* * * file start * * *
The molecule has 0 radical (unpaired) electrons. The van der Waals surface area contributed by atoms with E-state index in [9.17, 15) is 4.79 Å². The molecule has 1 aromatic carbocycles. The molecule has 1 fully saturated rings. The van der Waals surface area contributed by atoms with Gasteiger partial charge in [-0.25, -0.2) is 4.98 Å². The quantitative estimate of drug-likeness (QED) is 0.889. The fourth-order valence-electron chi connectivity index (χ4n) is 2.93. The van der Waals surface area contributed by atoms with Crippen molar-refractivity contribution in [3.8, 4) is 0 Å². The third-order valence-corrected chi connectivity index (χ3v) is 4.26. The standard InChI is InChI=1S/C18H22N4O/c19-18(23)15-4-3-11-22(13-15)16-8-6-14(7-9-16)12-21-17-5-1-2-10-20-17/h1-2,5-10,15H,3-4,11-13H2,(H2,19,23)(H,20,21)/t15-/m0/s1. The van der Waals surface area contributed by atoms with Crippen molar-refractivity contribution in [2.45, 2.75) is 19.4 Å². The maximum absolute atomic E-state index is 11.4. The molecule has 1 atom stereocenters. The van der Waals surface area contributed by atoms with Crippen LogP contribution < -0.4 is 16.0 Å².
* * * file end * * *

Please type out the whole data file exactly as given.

The molecule has 0 radical (unpaired) electrons. The van der Waals surface area contributed by atoms with E-state index in [9.17, 15) is 4.79 Å². The molecule has 1 aromatic carbocycles. The molecule has 1 fully saturated rings. The van der Waals surface area contributed by atoms with Gasteiger partial charge in [-0.25, -0.2) is 4.98 Å². The quantitative estimate of drug-likeness (QED) is 0.889. The fourth-order valence-electron chi connectivity index (χ4n) is 2.93. The van der Waals surface area contributed by atoms with Crippen molar-refractivity contribution in [3.8, 4) is 0 Å². The third-order valence-corrected chi connectivity index (χ3v) is 4.26. The standard InChI is InChI=1S/C18H22N4O/c19-18(23)15-4-3-11-22(13-15)16-8-6-14(7-9-16)12-21-17-5-1-2-10-20-17/h1-2,5-10,15H,3-4,11-13H2,(H2,19,23)(H,20,21)/t15-/m0/s1. The van der Waals surface area contributed by atoms with Crippen molar-refractivity contribution in [2.45, 2.75) is 19.4 Å². The maximum absolute atomic E-state index is 11.4. The molecule has 1 atom stereocenters. The van der Waals surface area contributed by atoms with Crippen LogP contribution < -0.4 is 16.0 Å².